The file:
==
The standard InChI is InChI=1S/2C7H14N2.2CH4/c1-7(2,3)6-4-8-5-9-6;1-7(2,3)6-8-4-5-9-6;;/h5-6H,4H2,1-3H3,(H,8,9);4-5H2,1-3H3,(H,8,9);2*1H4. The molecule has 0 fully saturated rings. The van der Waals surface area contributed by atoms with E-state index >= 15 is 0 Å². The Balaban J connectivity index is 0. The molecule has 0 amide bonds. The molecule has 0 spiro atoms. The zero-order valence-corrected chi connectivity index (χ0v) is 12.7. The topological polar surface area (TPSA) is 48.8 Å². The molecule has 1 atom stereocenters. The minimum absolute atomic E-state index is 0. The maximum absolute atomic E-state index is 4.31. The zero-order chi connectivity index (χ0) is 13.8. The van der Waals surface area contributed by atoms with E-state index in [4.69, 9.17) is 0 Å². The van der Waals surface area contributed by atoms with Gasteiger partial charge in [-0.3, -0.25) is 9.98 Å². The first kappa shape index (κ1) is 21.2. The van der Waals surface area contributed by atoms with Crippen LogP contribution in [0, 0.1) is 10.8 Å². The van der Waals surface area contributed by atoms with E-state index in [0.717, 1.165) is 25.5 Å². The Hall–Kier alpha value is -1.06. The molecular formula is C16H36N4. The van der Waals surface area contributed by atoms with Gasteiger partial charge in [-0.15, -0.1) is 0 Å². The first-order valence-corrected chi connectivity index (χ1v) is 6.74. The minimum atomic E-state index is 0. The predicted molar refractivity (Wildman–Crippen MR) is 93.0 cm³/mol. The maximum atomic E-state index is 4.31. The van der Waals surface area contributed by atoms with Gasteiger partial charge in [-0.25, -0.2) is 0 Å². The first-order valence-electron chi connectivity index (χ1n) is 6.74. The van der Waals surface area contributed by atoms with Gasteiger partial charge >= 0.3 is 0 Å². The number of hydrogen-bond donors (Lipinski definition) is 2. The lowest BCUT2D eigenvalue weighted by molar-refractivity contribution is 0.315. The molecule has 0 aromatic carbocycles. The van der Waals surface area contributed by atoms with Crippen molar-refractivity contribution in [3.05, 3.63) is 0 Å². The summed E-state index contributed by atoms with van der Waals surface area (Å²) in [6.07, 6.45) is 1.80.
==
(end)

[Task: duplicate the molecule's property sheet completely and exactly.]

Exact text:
The standard InChI is InChI=1S/2C7H14N2.2CH4/c1-7(2,3)6-4-8-5-9-6;1-7(2,3)6-8-4-5-9-6;;/h5-6H,4H2,1-3H3,(H,8,9);4-5H2,1-3H3,(H,8,9);2*1H4. The molecule has 0 fully saturated rings. The van der Waals surface area contributed by atoms with E-state index >= 15 is 0 Å². The Balaban J connectivity index is 0. The molecule has 0 amide bonds. The molecule has 0 spiro atoms. The zero-order valence-corrected chi connectivity index (χ0v) is 12.7. The topological polar surface area (TPSA) is 48.8 Å². The molecule has 1 atom stereocenters. The minimum absolute atomic E-state index is 0. The maximum absolute atomic E-state index is 4.31. The zero-order chi connectivity index (χ0) is 13.8. The van der Waals surface area contributed by atoms with E-state index in [4.69, 9.17) is 0 Å². The van der Waals surface area contributed by atoms with Gasteiger partial charge in [-0.3, -0.25) is 9.98 Å². The first kappa shape index (κ1) is 21.2. The van der Waals surface area contributed by atoms with Crippen LogP contribution in [0, 0.1) is 10.8 Å². The van der Waals surface area contributed by atoms with E-state index in [0.717, 1.165) is 25.5 Å². The Hall–Kier alpha value is -1.06. The molecular formula is C16H36N4. The van der Waals surface area contributed by atoms with Gasteiger partial charge in [-0.15, -0.1) is 0 Å². The first-order valence-corrected chi connectivity index (χ1v) is 6.74. The minimum atomic E-state index is 0. The predicted molar refractivity (Wildman–Crippen MR) is 93.0 cm³/mol. The maximum atomic E-state index is 4.31. The van der Waals surface area contributed by atoms with Gasteiger partial charge in [-0.25, -0.2) is 0 Å². The first-order valence-electron chi connectivity index (χ1n) is 6.74. The van der Waals surface area contributed by atoms with Gasteiger partial charge >= 0.3 is 0 Å². The number of hydrogen-bond donors (Lipinski definition) is 2. The lowest BCUT2D eigenvalue weighted by molar-refractivity contribution is 0.315. The molecule has 0 aromatic carbocycles. The van der Waals surface area contributed by atoms with Crippen molar-refractivity contribution in [3.05, 3.63) is 0 Å². The summed E-state index contributed by atoms with van der Waals surface area (Å²) in [6.07, 6.45) is 1.80.